I didn’t quite believe this stat going into today’s final in Toronto: Andy Murray held a 6-5 head-to-head advantage over Roger Federer – all matches played on hard court – but had never beaten the Swiss in a final. Roger had reigned supreme in all three of their Sunday meetings: in Bangkok in 2005, the US Open in 2008 and just this season at the Australian Open. Given the fact that Muzzah routed Nadal just yesterday in the semis, it’s no wonder that he told the crowd that winning the Toronto Masters title today over Roger capped off one of the “best weeks” of his life.
Yep, the 7-5, 7-5 victory over Roger – weathering hot, sticky weather and four (FOUR!) rain delays - left Andy feeling FAB-U-LOUS:
ANDY MURRAY: I’m playing a bit freer. I was going for my shots more today and just felt pretty calm on the court all week. If you can put the emotions and how you’re feeling into the way you’re playing rather than sort of showing it after every point. Instead, start saving up (the emotion) and putting it into the points of the rallies. I felt like it worked well. It was one of the best weeks I’ve had so yeah, it was just kind of expressing myself with the way I was playing. I played pretty free flowing tennis and didn’t get too nervous.
Free flowing, yeah, I’m free flowing. . .Andy Murray! (Put those words to Tom Petty’s tune and you have the winner of Murray’s yet-to-be-announced theme song contest.)
Andy Murray joins Davydenko, del Potro, Nalbandian and Djokovic to become the fifth player ever to beat both Federer and Nadal en route to a title. Murray had a bit to say about that accomplishment:
“Roger and Rafa I think they’ll be two of the best rivals ever. It’s a tough era, but it’s also something that’s exciting and challenging and that’s why I think that if you can do it (beat them both en route to a championship) it makes it a much better achievement. So hopefully I can give myself a good shot at the US Open.”
Yes, Andy Murray is looking forward to the US Open. He said during the trophy ceremony that he was hoping to meet Roger Federer again in the final there. He was asked about Federer’s current form:
ANDY MURRAY: I don’t think he’s got worse. I think the game’s got better. The depth. And his consistency for 4 or 5 years was unbelievable and will probably never be matched. With what he’s doing in the slams and getting to the semis and finals of pretty much every tournament he plays in. And I think as you get older it’s a lot harder to keep that up. There’s a lot of young guys coming through and a lot of big, big hitters like Soderling and Berdych that can make it very, very difficult. He’s still playing great tennis at the Grand Slams, that’s for sure. And I think that’s what his goal is to play his best tennis there. But I think it’s difficult to be as consistent as he has been.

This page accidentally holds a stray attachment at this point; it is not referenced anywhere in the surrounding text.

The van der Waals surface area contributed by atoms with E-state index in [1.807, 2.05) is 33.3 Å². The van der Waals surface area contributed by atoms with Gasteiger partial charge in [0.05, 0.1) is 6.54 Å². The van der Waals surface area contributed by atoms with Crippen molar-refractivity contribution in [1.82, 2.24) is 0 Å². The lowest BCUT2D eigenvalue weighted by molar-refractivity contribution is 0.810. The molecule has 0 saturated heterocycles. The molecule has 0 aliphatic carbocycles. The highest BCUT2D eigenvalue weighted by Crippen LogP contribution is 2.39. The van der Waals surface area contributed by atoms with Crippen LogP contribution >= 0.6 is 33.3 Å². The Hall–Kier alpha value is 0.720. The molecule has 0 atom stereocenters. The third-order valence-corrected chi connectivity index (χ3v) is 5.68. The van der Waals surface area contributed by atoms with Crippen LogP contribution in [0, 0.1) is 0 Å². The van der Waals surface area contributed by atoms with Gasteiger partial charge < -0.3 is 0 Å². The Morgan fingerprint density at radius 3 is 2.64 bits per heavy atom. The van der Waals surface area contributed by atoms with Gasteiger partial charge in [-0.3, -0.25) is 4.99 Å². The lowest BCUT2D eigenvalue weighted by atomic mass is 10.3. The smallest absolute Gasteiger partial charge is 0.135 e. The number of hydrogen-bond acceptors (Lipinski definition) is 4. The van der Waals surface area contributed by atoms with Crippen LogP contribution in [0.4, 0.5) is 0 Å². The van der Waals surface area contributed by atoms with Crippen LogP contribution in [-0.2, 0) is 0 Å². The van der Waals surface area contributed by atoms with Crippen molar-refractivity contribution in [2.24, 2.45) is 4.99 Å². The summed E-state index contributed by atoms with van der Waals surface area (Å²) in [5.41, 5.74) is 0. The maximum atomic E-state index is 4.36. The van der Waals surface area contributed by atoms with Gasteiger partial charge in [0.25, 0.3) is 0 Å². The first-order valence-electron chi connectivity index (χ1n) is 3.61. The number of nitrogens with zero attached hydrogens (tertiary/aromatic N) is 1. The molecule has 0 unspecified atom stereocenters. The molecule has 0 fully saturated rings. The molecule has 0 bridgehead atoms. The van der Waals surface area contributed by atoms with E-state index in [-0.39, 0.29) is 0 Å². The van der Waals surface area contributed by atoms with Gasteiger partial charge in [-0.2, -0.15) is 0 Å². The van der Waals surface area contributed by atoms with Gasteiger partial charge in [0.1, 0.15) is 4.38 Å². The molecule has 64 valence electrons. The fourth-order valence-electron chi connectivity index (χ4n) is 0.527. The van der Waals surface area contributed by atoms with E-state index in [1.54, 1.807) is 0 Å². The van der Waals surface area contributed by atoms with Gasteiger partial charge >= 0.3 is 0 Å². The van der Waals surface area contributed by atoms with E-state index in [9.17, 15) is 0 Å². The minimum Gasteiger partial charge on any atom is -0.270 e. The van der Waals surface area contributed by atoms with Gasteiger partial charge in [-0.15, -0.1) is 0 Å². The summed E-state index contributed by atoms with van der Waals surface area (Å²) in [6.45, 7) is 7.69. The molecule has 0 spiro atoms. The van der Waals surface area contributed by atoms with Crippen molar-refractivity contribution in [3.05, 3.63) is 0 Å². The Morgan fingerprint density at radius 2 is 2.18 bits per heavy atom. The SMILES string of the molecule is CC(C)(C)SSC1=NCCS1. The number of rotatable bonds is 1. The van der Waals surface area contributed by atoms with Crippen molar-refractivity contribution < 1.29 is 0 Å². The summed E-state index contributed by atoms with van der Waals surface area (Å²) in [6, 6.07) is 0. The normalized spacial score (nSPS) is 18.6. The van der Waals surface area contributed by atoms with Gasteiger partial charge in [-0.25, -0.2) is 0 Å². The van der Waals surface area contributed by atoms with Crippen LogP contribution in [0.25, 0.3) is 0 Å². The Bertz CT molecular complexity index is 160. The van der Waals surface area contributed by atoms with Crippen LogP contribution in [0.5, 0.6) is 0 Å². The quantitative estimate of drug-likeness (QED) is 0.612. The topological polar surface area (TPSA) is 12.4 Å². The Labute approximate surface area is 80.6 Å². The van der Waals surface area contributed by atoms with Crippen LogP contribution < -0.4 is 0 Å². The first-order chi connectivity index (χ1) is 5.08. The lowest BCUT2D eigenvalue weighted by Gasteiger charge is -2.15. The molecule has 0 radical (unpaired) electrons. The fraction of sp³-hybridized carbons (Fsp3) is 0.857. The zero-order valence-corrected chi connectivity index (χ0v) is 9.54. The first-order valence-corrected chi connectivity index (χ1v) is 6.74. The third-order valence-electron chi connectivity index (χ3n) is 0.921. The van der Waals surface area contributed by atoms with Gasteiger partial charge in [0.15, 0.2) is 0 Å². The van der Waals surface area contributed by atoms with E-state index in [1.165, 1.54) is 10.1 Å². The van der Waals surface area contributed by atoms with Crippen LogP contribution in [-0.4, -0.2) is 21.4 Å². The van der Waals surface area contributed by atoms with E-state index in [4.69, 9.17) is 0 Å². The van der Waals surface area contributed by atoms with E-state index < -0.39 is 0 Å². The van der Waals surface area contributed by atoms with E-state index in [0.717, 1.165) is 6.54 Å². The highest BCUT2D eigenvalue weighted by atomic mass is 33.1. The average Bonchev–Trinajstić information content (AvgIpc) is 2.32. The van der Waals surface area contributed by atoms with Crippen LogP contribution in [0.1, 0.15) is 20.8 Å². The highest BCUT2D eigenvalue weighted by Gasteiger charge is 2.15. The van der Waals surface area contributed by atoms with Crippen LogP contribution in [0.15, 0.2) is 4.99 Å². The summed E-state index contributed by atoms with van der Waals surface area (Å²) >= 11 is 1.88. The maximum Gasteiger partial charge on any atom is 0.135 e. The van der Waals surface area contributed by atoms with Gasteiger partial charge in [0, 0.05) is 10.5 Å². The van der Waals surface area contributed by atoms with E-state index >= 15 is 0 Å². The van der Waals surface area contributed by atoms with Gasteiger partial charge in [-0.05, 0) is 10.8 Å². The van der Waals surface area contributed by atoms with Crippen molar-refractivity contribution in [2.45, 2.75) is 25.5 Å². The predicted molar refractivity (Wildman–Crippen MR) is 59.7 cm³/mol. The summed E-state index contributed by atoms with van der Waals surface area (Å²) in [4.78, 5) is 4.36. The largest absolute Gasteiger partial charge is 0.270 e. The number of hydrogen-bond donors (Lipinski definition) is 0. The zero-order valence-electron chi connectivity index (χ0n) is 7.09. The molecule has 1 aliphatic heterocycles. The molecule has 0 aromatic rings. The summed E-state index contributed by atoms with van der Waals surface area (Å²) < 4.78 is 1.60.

As far as Roger Federer’s concerned, he’s satisfied.
Federer told us after the match:
“It’s nice winning matches, you know. Especially close ones – the ones against Berdych and Djokovic. Physcially with the breaks, coming back, the breaks, coming back and with all the physical strain I had to go through this week, you know, honestly I’m feeling pretty good considering. That’s definitely a good sign for what’s to come.”
Hey, here’s some bulletin board material!
Q (paraphrased): What does beating you and Nadal this week mean for Murray going forward?
Roger Federer: It’s obviously nice. It still doesn’t give you a grand slam title.
Okay, so keep an eye out for that one in The Mirror or whatever. Here’s the quote in context:
Roger Federer: “It’s obviously nice. It still doesn’t give you a grand slam title – like you guys are expecting him to do so badly – but it’s definitely the right direction. I think what’s most important, actually, for both of us – since Australia we haven’t had the results we were hoping for after playing so well right off the bat. For us it’s really important knowing that now that we’re back on hard court our games are back on. And now we can look ahead at what’s to come because we’re going to stay on this surface for the next seven months. So I think that’s a big positive for both of us.”
Another possible headline, somewhere: “Roger Federer blames muscle pain for loss to Murray!”
Actually, Roger says he’s feeling very well, physically, given the tough, back-to-back matches he’s played this week. When he was asked why he wasn’t going full out on his serve at the beginning of the match:
ROGER FEDERER: I do have muscle pain all over my shoulder, arm and chest. But that’s something that I’m quite used to. It started at the beginning of the week. Small hindrance, maybe. But I could serve full and it didn’t play on my mind. Just general fatigue a little bit. But muscle pain, that’s not something I’m worried about.
Also of note – New trial coach Paul Annacone wasn’t in the stands today because of lingering Lawn Tennis Association duties. But he also won’t be going to Cincinnati – Severin Luthi is already there. Unfortunately we didn’t get confirmation either way about Annacone’s long term relationship with Team Roger.
Oh, and lest I forget! Roger will be wearing pink next week, but no more pink until at least 2012. Roger says his colors are decided until the end of next season. But he has nothing against pink.
Some photos from the win and the pressers:
And this concludes GTT’s coverage of the 2010 Toronto Masters! Thanks, everyone for following us this week! And thanks to the lovely press room folks in Toronto for making our stay so pleasant (not to mention my cousins Cort and Susan for the fantastic place to stay!)